What's the Attraction of Bluebird Bio?

This gene therapy company may be a big opportunity - or a value trap

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Nov 27, 2020
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It's a little-known company with lots going against it, but bluebird bio, Inc (

BLUE, Financial) has attracted investments from seven of the investing gurus followed by GuruFocus (and yes, the company's name is meant to be spelled without capital letters).

Based in Cambridge, Massachusetts, bluebird is a $2.87 billion biotech company specializing in gene therapy. In its Q3-2020 earnings release, it described itself this way:

"We're developing gene therapies for severe genetic diseases and cancer, with the goal that people facing potentially fatal conditions with limited treatment options can live their lives fully."

It is developing therapies for the following diseases/conditions:

  • Sickle cell disease
  • Transfusion dependent beta thalassemias (β thalassemias), a group of inherited blood disorders
  • Multiple myeloma
  • Cerebral adrenoleukodystrophy.\

The company has one approved drug, Zynteglo, which it expects to be approved for use in Europe before the end of this year. However, it is expensive, and payments will depend on how well it works.

The treatment involves a unique "manufacturing" process, which means taking cells from a patient, cryopreserving and shipping them to a special facility. At the facility, the cells are genetically reprogrammed and new cells are manufactured. Those new cells then go back to the hospital where they are infused into the patient.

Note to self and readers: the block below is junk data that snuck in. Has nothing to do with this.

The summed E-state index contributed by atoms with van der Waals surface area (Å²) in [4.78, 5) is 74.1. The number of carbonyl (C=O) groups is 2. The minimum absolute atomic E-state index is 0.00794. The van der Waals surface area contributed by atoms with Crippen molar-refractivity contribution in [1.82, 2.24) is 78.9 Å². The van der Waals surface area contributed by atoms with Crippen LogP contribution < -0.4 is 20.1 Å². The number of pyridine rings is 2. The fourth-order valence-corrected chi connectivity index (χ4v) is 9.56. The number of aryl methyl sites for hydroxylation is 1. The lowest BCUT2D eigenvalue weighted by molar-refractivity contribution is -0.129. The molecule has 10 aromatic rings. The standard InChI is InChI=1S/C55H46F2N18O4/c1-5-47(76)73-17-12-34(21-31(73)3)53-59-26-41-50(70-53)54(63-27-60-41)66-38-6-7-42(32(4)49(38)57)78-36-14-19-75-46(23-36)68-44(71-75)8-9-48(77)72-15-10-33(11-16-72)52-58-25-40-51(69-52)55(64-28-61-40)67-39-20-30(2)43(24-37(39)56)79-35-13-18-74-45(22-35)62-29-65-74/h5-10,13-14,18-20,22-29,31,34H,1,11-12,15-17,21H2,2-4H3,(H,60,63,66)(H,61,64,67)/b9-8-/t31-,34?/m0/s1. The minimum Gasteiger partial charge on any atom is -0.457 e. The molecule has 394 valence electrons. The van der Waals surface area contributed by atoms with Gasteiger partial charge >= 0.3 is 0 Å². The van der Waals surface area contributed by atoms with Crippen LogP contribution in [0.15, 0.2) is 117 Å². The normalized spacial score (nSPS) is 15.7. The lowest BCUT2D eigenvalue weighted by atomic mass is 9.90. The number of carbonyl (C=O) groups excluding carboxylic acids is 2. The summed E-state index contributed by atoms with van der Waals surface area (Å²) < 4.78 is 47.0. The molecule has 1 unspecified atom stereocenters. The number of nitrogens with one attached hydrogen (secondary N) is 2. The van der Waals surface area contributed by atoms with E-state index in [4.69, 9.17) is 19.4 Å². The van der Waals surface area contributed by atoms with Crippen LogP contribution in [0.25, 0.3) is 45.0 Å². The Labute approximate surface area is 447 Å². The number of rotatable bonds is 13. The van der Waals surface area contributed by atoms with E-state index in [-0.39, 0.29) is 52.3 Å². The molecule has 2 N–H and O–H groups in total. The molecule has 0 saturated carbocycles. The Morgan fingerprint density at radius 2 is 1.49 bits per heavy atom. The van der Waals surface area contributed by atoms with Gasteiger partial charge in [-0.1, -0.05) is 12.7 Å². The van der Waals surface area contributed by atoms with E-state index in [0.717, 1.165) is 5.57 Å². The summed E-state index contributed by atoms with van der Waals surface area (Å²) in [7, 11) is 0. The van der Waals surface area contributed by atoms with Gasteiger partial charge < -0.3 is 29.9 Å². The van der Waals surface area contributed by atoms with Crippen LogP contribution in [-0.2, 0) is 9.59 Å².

If all goes well, bluebird receives a payment of 1.575 million Euros ($1.880 million) for the treatment. The payment is amortized over five years and depends on a successful treatment.

The company, which went public in 2013, has developed partnerships and agreements with other companies, including Celgene (now owned by Bristol Myers Squibb (

BMS, Financial)), Lonza (LONN, Financial), Medigene (MDG1, Financial), Apceth Biopharma, TC Biopharma, Regeneron (REGN, Financial), Gritstone Oncology (GRTS, Financial) and Inhibrix (INBX, Financial).

Based on the current status of Zynteglo and its pipeline, the company sounded optimistic in its non-financial outlook. Nick Leschly, the company's president and CEO, commented the following:

"While 2020 continues to present unprecedented challenges, bluebird has continued to advance our innovative cell and gene therapy programs. Looking to 2021 and beyond, this is a catalyst-rich period for bluebird as we are on the cusp of multiple approvals in the U.S. and EU. In the near term, we look forward to collaborating with FDA to find innovative approaches to help advance these complex therapies."

What about its financial outlook? For starters, it has little debt and lots of cash:


At the end of the third quarter, it had $1.44 billion of cash, cash equivalents and marketable securities, up $200 million from the same quarter in 2019. It credits the improvement to proceeds of a May 2020 public offering of common stock and to a one-time, upfront payment from Bristol Myers Squibb. Overall, the GuruFocus system gives it a 5 out of 10 rating for financial strength.